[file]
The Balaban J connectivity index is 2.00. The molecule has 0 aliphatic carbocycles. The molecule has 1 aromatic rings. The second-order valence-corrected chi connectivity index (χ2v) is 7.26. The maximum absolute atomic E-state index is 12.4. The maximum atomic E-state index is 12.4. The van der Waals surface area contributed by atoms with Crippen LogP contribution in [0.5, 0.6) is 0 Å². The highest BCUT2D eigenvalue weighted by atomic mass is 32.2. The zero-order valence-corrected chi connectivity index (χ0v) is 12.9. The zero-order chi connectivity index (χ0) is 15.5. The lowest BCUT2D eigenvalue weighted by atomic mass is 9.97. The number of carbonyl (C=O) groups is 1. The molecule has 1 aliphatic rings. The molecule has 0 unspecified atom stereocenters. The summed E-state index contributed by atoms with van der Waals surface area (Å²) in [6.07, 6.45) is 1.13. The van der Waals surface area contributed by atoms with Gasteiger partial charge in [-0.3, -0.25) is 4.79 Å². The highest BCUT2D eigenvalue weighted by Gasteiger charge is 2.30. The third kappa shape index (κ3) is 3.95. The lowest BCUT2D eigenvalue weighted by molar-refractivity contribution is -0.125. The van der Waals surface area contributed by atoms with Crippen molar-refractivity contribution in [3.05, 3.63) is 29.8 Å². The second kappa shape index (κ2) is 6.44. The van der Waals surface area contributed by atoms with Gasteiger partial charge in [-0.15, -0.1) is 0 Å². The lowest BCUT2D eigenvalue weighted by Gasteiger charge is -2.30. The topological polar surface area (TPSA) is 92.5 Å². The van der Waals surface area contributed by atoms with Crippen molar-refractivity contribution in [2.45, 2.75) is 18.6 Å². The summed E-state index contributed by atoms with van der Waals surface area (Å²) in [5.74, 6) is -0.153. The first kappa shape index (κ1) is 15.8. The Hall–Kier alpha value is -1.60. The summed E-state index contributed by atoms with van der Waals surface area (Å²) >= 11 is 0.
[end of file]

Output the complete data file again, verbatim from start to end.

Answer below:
The Balaban J connectivity index is 2.00. The molecule has 0 aliphatic carbocycles. The molecule has 1 aromatic rings. The second-order valence-corrected chi connectivity index (χ2v) is 7.26. The maximum absolute atomic E-state index is 12.4. The maximum atomic E-state index is 12.4. The van der Waals surface area contributed by atoms with Crippen LogP contribution in [0.5, 0.6) is 0 Å². The highest BCUT2D eigenvalue weighted by atomic mass is 32.2. The zero-order valence-corrected chi connectivity index (χ0v) is 12.9. The zero-order chi connectivity index (χ0) is 15.5. The lowest BCUT2D eigenvalue weighted by atomic mass is 9.97. The number of carbonyl (C=O) groups is 1. The molecule has 1 aliphatic rings. The molecule has 0 unspecified atom stereocenters. The summed E-state index contributed by atoms with van der Waals surface area (Å²) in [6.07, 6.45) is 1.13. The van der Waals surface area contributed by atoms with Gasteiger partial charge in [-0.3, -0.25) is 4.79 Å². The highest BCUT2D eigenvalue weighted by Gasteiger charge is 2.30. The third kappa shape index (κ3) is 3.95. The lowest BCUT2D eigenvalue weighted by molar-refractivity contribution is -0.125. The van der Waals surface area contributed by atoms with Crippen molar-refractivity contribution in [3.05, 3.63) is 29.8 Å². The second kappa shape index (κ2) is 6.44. The van der Waals surface area contributed by atoms with Gasteiger partial charge in [-0.15, -0.1) is 0 Å². The lowest BCUT2D eigenvalue weighted by Gasteiger charge is -2.30. The topological polar surface area (TPSA) is 92.5 Å². The van der Waals surface area contributed by atoms with Crippen molar-refractivity contribution in [2.45, 2.75) is 18.6 Å². The summed E-state index contributed by atoms with van der Waals surface area (Å²) in [5.74, 6) is -0.153. The first kappa shape index (κ1) is 15.8. The Hall–Kier alpha value is -1.60. The summed E-state index contributed by atoms with van der Waals surface area (Å²) >= 11 is 0.